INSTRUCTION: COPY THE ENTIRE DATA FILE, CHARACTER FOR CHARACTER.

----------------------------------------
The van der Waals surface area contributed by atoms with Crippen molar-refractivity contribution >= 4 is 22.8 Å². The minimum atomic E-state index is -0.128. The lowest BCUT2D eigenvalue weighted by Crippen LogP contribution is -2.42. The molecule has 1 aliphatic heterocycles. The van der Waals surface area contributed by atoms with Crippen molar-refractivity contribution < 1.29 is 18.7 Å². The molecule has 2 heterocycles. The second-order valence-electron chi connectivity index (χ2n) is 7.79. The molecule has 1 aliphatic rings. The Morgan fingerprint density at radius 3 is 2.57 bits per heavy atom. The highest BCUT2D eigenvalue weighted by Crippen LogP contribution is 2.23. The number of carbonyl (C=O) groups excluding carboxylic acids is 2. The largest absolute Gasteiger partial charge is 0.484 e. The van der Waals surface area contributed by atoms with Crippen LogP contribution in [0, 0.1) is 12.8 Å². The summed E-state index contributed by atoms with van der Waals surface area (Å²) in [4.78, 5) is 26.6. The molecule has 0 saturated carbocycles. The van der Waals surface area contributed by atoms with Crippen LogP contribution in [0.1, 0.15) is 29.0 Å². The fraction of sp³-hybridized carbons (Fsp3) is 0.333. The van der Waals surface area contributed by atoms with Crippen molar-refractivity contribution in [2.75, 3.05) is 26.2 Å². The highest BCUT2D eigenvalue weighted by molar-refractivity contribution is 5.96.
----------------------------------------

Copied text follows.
The van der Waals surface area contributed by atoms with Crippen molar-refractivity contribution >= 4 is 22.8 Å². The minimum atomic E-state index is -0.128. The lowest BCUT2D eigenvalue weighted by Crippen LogP contribution is -2.42. The molecule has 1 aliphatic heterocycles. The van der Waals surface area contributed by atoms with Crippen molar-refractivity contribution < 1.29 is 18.7 Å². The molecule has 2 heterocycles. The second-order valence-electron chi connectivity index (χ2n) is 7.79. The molecule has 1 aliphatic rings. The Morgan fingerprint density at radius 3 is 2.57 bits per heavy atom. The highest BCUT2D eigenvalue weighted by Crippen LogP contribution is 2.23. The number of carbonyl (C=O) groups excluding carboxylic acids is 2. The largest absolute Gasteiger partial charge is 0.484 e. The van der Waals surface area contributed by atoms with Crippen LogP contribution in [0, 0.1) is 12.8 Å². The summed E-state index contributed by atoms with van der Waals surface area (Å²) in [4.78, 5) is 26.6. The molecule has 0 saturated carbocycles. The van der Waals surface area contributed by atoms with Crippen LogP contribution in [0.1, 0.15) is 29.0 Å². The fraction of sp³-hybridized carbons (Fsp3) is 0.333. The van der Waals surface area contributed by atoms with Crippen molar-refractivity contribution in [2.75, 3.05) is 26.2 Å². The highest BCUT2D eigenvalue weighted by molar-refractivity contribution is 5.96.